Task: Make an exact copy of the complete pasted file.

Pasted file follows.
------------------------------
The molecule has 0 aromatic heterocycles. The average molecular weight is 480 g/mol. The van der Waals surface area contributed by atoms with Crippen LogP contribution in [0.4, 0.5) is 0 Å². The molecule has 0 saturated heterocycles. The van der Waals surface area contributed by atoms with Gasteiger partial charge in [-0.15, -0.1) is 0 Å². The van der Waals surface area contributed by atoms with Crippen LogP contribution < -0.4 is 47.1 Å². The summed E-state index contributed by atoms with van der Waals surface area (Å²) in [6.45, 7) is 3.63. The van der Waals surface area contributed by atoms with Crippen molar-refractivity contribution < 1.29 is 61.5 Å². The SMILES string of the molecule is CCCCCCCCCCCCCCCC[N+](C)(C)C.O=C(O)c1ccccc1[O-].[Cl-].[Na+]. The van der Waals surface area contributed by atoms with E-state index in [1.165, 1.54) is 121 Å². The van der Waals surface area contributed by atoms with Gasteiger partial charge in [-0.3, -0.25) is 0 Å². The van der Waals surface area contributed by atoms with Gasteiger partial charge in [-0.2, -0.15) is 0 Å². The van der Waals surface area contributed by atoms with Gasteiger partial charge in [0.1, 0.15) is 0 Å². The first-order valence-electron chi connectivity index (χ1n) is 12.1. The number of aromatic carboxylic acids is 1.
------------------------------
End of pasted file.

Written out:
The molecule has 0 aromatic heterocycles. The average molecular weight is 480 g/mol. The van der Waals surface area contributed by atoms with Crippen LogP contribution in [0.4, 0.5) is 0 Å². The molecule has 0 saturated heterocycles. The van der Waals surface area contributed by atoms with Gasteiger partial charge in [-0.15, -0.1) is 0 Å². The van der Waals surface area contributed by atoms with Crippen LogP contribution < -0.4 is 47.1 Å². The summed E-state index contributed by atoms with van der Waals surface area (Å²) in [6.45, 7) is 3.63. The van der Waals surface area contributed by atoms with Crippen molar-refractivity contribution < 1.29 is 61.5 Å². The SMILES string of the molecule is CCCCCCCCCCCCCCCC[N+](C)(C)C.O=C(O)c1ccccc1[O-].[Cl-].[Na+]. The van der Waals surface area contributed by atoms with E-state index in [1.165, 1.54) is 121 Å². The van der Waals surface area contributed by atoms with Gasteiger partial charge in [-0.3, -0.25) is 0 Å². The van der Waals surface area contributed by atoms with Gasteiger partial charge in [-0.2, -0.15) is 0 Å². The van der Waals surface area contributed by atoms with Gasteiger partial charge in [0.1, 0.15) is 0 Å². The first-order valence-electron chi connectivity index (χ1n) is 12.1. The number of aromatic carboxylic acids is 1.